In Siberia forests, climate change stokes ‘zombie fires’
Equipped with a shovel, Grigory Kuksin lifts and turns smouldering earth in the marshy clearing of a sprawling Siberian forest.
Together with a small cohort of volunteer firefighters, he is battling a winter-resistant, underground blaze, a growing problem in Russia that he calls a “climate bomb”.
“These are underground fires — zombie fires,” said Kuksin, the 40-year-old head of Greenpeace’s wildfire unit in Russia.
The vast bog topped with nettle and hemp surrounded by a thick pine forest is part of the Suzunsky nature reserve, located a two-and-a-half-hour ride south of Russia’s third-largest city Novosibirsk.
Its soft surface is peat — a fuel formed by the slow decomposition of organic matter in humid environments — which has been smouldering for around five years, Kuksin estimated.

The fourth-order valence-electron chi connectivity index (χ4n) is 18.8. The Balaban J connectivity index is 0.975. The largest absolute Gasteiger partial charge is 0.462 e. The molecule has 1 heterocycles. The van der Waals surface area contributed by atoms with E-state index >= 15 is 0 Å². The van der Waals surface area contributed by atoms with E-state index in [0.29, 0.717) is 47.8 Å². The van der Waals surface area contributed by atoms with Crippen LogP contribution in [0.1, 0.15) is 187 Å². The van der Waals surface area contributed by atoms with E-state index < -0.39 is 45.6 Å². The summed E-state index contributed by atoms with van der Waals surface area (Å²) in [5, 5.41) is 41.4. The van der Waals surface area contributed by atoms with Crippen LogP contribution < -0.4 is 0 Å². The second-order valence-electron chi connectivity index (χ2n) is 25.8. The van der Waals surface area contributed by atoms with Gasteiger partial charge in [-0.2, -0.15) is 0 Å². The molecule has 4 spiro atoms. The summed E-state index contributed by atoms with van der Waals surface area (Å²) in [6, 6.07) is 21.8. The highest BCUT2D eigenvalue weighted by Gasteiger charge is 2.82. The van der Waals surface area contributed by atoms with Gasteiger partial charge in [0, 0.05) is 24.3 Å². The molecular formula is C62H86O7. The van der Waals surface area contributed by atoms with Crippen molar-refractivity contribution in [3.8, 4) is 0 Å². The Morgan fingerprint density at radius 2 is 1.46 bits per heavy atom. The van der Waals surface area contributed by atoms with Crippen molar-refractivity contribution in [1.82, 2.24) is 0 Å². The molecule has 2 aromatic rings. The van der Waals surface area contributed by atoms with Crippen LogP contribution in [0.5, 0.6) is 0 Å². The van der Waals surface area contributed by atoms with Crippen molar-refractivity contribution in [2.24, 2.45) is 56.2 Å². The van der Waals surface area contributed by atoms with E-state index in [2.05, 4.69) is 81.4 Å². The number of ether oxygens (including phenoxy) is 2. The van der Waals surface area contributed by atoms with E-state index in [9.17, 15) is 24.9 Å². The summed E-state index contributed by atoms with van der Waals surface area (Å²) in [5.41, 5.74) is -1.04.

Lying dormant one metre (three feet) beneath the earth’s surface, the fire has survived biting Siberian winters because of low groundwater levels — a result of regular droughts.
“But peat never catches fire on its own. Man is always responsible,” Kuksin said, suggesting that a poorly stubbed out cigarette is enough to start a fire that will take years to extinguish.
After winter — when summer temperatures soar — the fires can return from the dead, igniting dry grass on the surface and spreading over large areas.
“That’s what happened last summer,” said 60-year-old Sergei Akopov, one of the volunteer firefighters tackling the blaze, saying he battled a wildfire that sparked from the bog last year.
“We saw the foxes and hares running from the flames,” said the trained lawyer who has repeatedly wrestled with bog fires over the past few years.